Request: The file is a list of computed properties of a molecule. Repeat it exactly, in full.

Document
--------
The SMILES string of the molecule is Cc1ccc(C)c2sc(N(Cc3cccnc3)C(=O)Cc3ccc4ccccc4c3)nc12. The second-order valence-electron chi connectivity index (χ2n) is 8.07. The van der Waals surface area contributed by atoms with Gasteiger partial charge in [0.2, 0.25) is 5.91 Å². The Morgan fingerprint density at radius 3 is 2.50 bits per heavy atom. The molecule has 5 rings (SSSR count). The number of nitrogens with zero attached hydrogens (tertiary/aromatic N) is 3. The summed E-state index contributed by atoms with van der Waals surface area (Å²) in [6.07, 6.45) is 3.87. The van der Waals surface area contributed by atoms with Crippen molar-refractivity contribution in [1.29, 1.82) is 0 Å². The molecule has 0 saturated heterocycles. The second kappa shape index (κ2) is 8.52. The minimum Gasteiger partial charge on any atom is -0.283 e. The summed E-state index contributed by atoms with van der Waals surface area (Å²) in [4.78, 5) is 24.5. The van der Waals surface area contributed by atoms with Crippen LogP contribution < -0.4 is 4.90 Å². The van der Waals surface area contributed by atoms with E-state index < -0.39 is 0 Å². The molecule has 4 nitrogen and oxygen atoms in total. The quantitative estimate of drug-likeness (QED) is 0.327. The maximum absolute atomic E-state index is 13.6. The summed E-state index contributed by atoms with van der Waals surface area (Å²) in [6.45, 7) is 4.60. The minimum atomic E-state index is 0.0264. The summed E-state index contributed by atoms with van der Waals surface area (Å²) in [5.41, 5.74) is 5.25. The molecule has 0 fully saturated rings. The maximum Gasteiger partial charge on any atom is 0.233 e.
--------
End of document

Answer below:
The SMILES string of the molecule is Cc1ccc(C)c2sc(N(Cc3cccnc3)C(=O)Cc3ccc4ccccc4c3)nc12. The second-order valence-electron chi connectivity index (χ2n) is 8.07. The van der Waals surface area contributed by atoms with Gasteiger partial charge in [0.2, 0.25) is 5.91 Å². The Morgan fingerprint density at radius 3 is 2.50 bits per heavy atom. The molecule has 5 rings (SSSR count). The number of nitrogens with zero attached hydrogens (tertiary/aromatic N) is 3. The summed E-state index contributed by atoms with van der Waals surface area (Å²) in [6.07, 6.45) is 3.87. The van der Waals surface area contributed by atoms with Crippen molar-refractivity contribution in [1.29, 1.82) is 0 Å². The molecule has 0 saturated heterocycles. The second kappa shape index (κ2) is 8.52. The minimum Gasteiger partial charge on any atom is -0.283 e. The summed E-state index contributed by atoms with van der Waals surface area (Å²) in [4.78, 5) is 24.5. The van der Waals surface area contributed by atoms with Crippen LogP contribution < -0.4 is 4.90 Å². The van der Waals surface area contributed by atoms with E-state index < -0.39 is 0 Å². The molecule has 4 nitrogen and oxygen atoms in total. The quantitative estimate of drug-likeness (QED) is 0.327. The maximum absolute atomic E-state index is 13.6. The summed E-state index contributed by atoms with van der Waals surface area (Å²) in [6.45, 7) is 4.60. The minimum atomic E-state index is 0.0264. The summed E-state index contributed by atoms with van der Waals surface area (Å²) in [5.41, 5.74) is 5.25. The molecule has 0 fully saturated rings. The maximum Gasteiger partial charge on any atom is 0.233 e.